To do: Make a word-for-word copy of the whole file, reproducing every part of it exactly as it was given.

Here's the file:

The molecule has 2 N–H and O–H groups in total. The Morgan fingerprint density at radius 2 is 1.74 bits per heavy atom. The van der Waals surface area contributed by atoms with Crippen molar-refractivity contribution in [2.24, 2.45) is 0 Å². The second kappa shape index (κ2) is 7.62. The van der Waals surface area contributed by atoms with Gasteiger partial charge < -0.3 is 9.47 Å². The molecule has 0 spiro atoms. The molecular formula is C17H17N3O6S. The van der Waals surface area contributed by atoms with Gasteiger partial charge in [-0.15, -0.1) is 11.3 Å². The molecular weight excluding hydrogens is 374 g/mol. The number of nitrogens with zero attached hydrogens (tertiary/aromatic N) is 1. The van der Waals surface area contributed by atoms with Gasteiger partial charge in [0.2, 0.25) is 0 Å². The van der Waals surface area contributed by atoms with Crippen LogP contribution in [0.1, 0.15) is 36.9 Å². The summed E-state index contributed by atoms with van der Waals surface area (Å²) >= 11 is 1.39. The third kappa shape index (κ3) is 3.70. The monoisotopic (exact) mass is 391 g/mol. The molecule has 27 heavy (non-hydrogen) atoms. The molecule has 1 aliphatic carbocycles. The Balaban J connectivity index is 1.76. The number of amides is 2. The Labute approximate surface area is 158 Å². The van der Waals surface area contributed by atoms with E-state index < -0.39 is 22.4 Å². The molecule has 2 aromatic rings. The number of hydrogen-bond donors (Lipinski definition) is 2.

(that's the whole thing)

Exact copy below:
The molecule has 2 N–H and O–H groups in total. The Morgan fingerprint density at radius 2 is 1.74 bits per heavy atom. The van der Waals surface area contributed by atoms with Crippen molar-refractivity contribution in [2.24, 2.45) is 0 Å². The second kappa shape index (κ2) is 7.62. The van der Waals surface area contributed by atoms with Gasteiger partial charge < -0.3 is 9.47 Å². The molecule has 0 spiro atoms. The molecular formula is C17H17N3O6S. The van der Waals surface area contributed by atoms with Gasteiger partial charge in [-0.15, -0.1) is 11.3 Å². The molecular weight excluding hydrogens is 374 g/mol. The number of nitrogens with zero attached hydrogens (tertiary/aromatic N) is 1. The van der Waals surface area contributed by atoms with Gasteiger partial charge in [0.2, 0.25) is 0 Å². The van der Waals surface area contributed by atoms with Crippen LogP contribution in [0.1, 0.15) is 36.9 Å². The summed E-state index contributed by atoms with van der Waals surface area (Å²) >= 11 is 1.39. The third kappa shape index (κ3) is 3.70. The monoisotopic (exact) mass is 391 g/mol. The molecule has 27 heavy (non-hydrogen) atoms. The molecule has 1 aliphatic carbocycles. The Balaban J connectivity index is 1.76. The number of amides is 2. The Labute approximate surface area is 158 Å². The van der Waals surface area contributed by atoms with E-state index < -0.39 is 22.4 Å². The molecule has 2 aromatic rings. The number of hydrogen-bond donors (Lipinski definition) is 2.